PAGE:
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Official grilled over Broads surrender

PUBLISHED: 10:07 24 June 2008 | UPDATED: 11:17 03 July 2010

A top official from an agency considering the surrender of a large swathe of the Broads to the North Sea walked into the lions' den last night to speak at a public meeting for the first time about the contentious scheme.

A top official from an agency considering the surrender of a large swathe of the Broads to the North Sea walked into the lions' den last night to speak at a public meeting for the first time about the contentious scheme.

Shaun Thomas, the regional director of Natural England, spoke directly to the representatives of communities that face the threat of being flooded in between 20 to 50 years' time.

And Mr Thomas told parish council leaders that more public meetings should be held over his organisation's leaked report which contained proposals to abandon sea defences from Eccles to Winterton.

While last night's composed meeting was in stark contrast to three highly-charged public debates in April, Mr Thomas faced a stern grilling over the economic ramifications of the scheme.

He was attending a special meeting in Somerton organised by the North-East Norfolk Coastal Parishes Group, which was formed to fight proposals to surrender 25 sq miles of the Broads to the sea.

Mr Thomas heard that people were still confused by the lack of information from Natural England.

Michael Walker, the meeting's chairman, said: “It has been absolutely appalling. Ninety-nine per cent of people believe this area will be flooded in a short time and there is nothing they can do about it. Whole communities are paralysed by fear.”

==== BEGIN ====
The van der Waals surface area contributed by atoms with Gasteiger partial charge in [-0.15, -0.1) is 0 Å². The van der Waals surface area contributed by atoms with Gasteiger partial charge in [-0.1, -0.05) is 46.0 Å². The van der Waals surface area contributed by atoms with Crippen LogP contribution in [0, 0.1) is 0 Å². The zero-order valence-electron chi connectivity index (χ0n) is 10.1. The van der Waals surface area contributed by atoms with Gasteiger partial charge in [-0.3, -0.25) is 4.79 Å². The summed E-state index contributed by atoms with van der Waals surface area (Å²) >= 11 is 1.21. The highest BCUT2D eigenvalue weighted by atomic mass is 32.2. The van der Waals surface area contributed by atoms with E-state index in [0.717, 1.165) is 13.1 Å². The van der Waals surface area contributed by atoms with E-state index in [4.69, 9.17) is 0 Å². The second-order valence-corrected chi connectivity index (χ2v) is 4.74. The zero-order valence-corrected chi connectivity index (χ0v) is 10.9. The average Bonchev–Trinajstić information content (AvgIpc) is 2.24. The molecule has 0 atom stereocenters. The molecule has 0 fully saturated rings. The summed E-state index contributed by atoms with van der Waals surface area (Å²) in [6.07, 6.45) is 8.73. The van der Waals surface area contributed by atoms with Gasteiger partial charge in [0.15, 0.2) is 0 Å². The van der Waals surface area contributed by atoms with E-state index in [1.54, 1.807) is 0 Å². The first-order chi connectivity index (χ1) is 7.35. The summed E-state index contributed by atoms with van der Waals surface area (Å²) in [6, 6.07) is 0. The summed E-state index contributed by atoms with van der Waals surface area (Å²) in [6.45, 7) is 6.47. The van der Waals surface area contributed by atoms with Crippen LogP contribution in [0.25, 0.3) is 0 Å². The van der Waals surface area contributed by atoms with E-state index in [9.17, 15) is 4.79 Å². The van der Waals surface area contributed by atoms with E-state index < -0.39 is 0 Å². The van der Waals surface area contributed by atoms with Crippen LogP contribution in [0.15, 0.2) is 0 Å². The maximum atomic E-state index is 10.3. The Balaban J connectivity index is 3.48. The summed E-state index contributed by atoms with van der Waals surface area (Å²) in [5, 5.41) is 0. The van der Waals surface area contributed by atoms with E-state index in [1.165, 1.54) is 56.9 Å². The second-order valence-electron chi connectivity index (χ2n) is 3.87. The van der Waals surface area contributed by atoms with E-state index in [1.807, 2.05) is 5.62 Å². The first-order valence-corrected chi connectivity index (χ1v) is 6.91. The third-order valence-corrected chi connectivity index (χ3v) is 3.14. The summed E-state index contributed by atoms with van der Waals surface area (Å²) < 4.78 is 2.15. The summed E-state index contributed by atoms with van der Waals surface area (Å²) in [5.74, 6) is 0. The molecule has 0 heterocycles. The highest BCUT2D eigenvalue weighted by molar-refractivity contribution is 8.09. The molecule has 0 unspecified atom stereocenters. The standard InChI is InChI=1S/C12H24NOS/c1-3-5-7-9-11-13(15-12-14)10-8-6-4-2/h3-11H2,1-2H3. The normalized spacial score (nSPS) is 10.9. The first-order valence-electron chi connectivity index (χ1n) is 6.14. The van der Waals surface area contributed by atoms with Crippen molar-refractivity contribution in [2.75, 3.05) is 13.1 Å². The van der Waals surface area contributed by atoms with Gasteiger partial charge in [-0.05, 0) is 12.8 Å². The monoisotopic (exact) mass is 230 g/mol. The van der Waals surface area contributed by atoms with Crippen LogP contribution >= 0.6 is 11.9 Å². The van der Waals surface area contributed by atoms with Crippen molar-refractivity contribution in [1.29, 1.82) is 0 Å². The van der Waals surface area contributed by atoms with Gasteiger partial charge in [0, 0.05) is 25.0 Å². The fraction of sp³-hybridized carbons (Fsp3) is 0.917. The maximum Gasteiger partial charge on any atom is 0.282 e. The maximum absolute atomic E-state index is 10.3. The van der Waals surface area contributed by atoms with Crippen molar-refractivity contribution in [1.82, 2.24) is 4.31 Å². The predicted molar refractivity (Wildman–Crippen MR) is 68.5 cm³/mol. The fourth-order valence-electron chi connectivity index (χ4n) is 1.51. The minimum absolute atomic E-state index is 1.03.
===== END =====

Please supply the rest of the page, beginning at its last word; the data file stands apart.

David Russell, from Sea Palling parish council, went one step further and demanded Mr Thomas visited villages in the area.

He said: “When are you coming to speak to them? That is what they want.”

Mr Thomas agreed that communication over the proposals should have been handled in a “different manner” and he would take on board the suggestions of having “open days” in the Broads and work with communities.

He was also keen to point out that Natural England only drew up its controversial plans as part of its responsibilities to inform government bodies on environmental issues and had no power to enforce them.

That decision rested with the Environment Agency and local authorities, he said.

Mr Thomas added: “It is not our job to make long term decisions about the future of the Norfolk Broads.”

Councillors quizzed Mr Thomas about the economic ramifications of surrendering the Broads and compensation to home owners. Mr Thomas replied: “It is not our role to assess economic value.”

The meeting also queried the data supplied by Natural England in its draft report, including a map showing the areas that would be affected by such a scheme, and Mr Thomas said further clarifications would be added to the on-going consultation.

One of four options for dealing with climate change suggested in Natural England's report was to allow areas as far inland as Stalham and Potter Heigham to be flooded, with the loss of at least six villages.

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